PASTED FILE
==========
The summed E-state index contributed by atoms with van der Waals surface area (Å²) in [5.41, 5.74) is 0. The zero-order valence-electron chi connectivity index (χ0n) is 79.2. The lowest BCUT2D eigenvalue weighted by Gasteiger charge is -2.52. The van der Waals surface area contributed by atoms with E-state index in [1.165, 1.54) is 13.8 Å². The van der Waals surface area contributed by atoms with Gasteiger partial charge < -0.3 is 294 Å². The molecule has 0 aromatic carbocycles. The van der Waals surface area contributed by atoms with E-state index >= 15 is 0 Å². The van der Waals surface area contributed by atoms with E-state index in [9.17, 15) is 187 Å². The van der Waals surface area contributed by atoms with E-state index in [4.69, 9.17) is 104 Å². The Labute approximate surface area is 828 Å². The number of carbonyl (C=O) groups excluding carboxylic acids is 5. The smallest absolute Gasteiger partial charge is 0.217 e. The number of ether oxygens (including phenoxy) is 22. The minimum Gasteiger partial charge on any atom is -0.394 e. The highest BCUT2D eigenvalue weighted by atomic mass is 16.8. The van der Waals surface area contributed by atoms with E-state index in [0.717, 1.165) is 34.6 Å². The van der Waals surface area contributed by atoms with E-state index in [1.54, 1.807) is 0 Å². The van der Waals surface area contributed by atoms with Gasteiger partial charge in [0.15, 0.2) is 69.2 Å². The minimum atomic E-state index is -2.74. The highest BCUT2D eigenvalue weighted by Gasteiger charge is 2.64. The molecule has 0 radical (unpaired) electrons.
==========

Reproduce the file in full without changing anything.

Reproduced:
The summed E-state index contributed by atoms with van der Waals surface area (Å²) in [5.41, 5.74) is 0. The zero-order valence-electron chi connectivity index (χ0n) is 79.2. The lowest BCUT2D eigenvalue weighted by Gasteiger charge is -2.52. The van der Waals surface area contributed by atoms with E-state index in [1.165, 1.54) is 13.8 Å². The van der Waals surface area contributed by atoms with Gasteiger partial charge < -0.3 is 294 Å². The molecule has 0 aromatic carbocycles. The van der Waals surface area contributed by atoms with E-state index >= 15 is 0 Å². The van der Waals surface area contributed by atoms with E-state index in [9.17, 15) is 187 Å². The van der Waals surface area contributed by atoms with E-state index in [4.69, 9.17) is 104 Å². The Labute approximate surface area is 828 Å². The number of carbonyl (C=O) groups excluding carboxylic acids is 5. The smallest absolute Gasteiger partial charge is 0.217 e. The number of ether oxygens (including phenoxy) is 22. The minimum Gasteiger partial charge on any atom is -0.394 e. The highest BCUT2D eigenvalue weighted by atomic mass is 16.8. The van der Waals surface area contributed by atoms with E-state index in [0.717, 1.165) is 34.6 Å². The van der Waals surface area contributed by atoms with E-state index in [1.54, 1.807) is 0 Å². The van der Waals surface area contributed by atoms with Gasteiger partial charge in [0.15, 0.2) is 69.2 Å². The minimum atomic E-state index is -2.74. The highest BCUT2D eigenvalue weighted by Gasteiger charge is 2.64. The molecule has 0 radical (unpaired) electrons.